Who wouldn’t want a car that turns into a boat??? Here are just a few of the really cool ones that have come and gone by land and sea.
Used extensively by German ground forces during World War II, the Volkswagen Schwimmwagen combined the 4-wheel drive of the Kubelwagen and the Beetle, adding a waterproof hull that made the vehicle amphibious. With over 15,000 made between 1941 and 1944, the Schwimmwagen was the most mass-produced amphibious vehicle in history.
The Gibbs Aquada, designed and built by Gibbs Sports Amphibians, is a high-speed vehicle capable of speeds up to 100 MPH on land and 30 MPH on water. Rather than adding wheels to a boat design, or creating a car that floats, the Aquada was designed from the ground up to perform very well in both fields, with over 60 patents covering technical innovations.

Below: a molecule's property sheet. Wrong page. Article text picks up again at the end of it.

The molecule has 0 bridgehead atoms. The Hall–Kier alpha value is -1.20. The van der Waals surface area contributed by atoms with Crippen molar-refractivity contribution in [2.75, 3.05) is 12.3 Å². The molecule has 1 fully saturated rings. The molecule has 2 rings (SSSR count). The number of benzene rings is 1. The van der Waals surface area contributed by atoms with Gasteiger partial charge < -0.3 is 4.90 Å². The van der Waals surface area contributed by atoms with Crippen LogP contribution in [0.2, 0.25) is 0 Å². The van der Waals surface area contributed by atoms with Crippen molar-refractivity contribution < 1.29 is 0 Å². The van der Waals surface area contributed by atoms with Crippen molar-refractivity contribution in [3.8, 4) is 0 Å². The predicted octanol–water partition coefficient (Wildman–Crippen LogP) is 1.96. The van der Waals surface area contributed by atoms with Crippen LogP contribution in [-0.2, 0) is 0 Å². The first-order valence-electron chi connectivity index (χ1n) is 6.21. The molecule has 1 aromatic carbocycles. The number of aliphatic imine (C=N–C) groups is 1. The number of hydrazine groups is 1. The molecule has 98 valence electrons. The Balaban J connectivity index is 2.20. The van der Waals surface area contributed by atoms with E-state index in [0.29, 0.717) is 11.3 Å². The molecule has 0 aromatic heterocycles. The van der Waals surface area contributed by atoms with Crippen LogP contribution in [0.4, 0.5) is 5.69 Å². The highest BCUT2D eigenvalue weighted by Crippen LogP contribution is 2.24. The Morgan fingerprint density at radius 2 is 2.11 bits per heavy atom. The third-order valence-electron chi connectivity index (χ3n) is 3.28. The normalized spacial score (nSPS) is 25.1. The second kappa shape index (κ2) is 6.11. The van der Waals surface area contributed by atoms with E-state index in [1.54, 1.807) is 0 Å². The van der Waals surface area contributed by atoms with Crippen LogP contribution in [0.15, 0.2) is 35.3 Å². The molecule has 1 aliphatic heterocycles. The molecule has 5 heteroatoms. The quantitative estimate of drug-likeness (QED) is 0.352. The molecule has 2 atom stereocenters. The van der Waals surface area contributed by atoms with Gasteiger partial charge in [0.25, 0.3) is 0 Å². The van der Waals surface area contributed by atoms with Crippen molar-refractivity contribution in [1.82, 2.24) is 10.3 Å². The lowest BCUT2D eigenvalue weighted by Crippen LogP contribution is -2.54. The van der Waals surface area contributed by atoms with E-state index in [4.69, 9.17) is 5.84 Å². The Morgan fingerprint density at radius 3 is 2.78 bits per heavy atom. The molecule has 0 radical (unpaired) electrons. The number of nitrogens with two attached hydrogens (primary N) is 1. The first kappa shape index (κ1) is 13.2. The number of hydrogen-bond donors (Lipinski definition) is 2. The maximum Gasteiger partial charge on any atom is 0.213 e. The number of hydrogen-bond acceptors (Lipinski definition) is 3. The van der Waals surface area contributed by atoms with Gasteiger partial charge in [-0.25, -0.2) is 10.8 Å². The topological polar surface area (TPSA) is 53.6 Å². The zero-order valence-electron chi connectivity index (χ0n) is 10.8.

Launched in 1961 at the New York Car Show, the Amphicar was available between 1961 and 1967. Made of steel instead of fiberglass, the Amphicar required a difficult greasing process after each trip in the water; presumably why this car sold less than 4,000 units.
After narrowly escaping a lawsuit over making an amphibious car out of a Suzuki Samaurai, Tim Dutton doubled down on his efforts and created the Dutton Surf out of a Suzuki Jimny. He then made history as being the only person to have ever crossed the English Channel twice in an amphibious car. It took 7 hours.
Powered by a 450 hp Chevrolet Corvette engine, the Watercar Python reached land speeds of 127 mph, and water speeds of 60 mph, setting a Guinness World Record in 2010. Due to the high cost of vehicle production, the Python was never developed past the prototype phase.